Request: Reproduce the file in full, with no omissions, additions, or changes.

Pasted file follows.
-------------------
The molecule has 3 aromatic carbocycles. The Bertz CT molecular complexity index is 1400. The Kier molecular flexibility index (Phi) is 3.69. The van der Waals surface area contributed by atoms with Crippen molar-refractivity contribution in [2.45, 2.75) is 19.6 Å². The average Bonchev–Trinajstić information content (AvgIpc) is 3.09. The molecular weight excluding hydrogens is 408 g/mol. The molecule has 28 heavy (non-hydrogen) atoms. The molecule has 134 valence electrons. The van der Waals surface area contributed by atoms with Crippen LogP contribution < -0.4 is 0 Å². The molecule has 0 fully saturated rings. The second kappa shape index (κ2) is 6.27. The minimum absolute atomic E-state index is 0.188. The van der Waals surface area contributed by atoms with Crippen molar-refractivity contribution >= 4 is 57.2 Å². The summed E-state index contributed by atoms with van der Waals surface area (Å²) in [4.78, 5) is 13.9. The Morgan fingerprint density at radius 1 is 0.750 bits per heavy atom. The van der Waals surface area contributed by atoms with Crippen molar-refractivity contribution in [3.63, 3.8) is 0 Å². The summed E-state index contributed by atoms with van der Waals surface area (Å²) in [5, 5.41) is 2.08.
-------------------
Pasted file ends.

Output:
The molecule has 3 aromatic carbocycles. The Bertz CT molecular complexity index is 1400. The Kier molecular flexibility index (Phi) is 3.69. The van der Waals surface area contributed by atoms with Crippen molar-refractivity contribution in [2.45, 2.75) is 19.6 Å². The average Bonchev–Trinajstić information content (AvgIpc) is 3.09. The molecular weight excluding hydrogens is 408 g/mol. The molecule has 28 heavy (non-hydrogen) atoms. The molecule has 134 valence electrons. The van der Waals surface area contributed by atoms with Crippen LogP contribution < -0.4 is 0 Å². The molecule has 0 fully saturated rings. The second kappa shape index (κ2) is 6.27. The minimum absolute atomic E-state index is 0.188. The van der Waals surface area contributed by atoms with Crippen molar-refractivity contribution >= 4 is 57.2 Å². The summed E-state index contributed by atoms with van der Waals surface area (Å²) in [4.78, 5) is 13.9. The Morgan fingerprint density at radius 1 is 0.750 bits per heavy atom. The van der Waals surface area contributed by atoms with Crippen molar-refractivity contribution in [3.63, 3.8) is 0 Å². The summed E-state index contributed by atoms with van der Waals surface area (Å²) in [5, 5.41) is 2.08.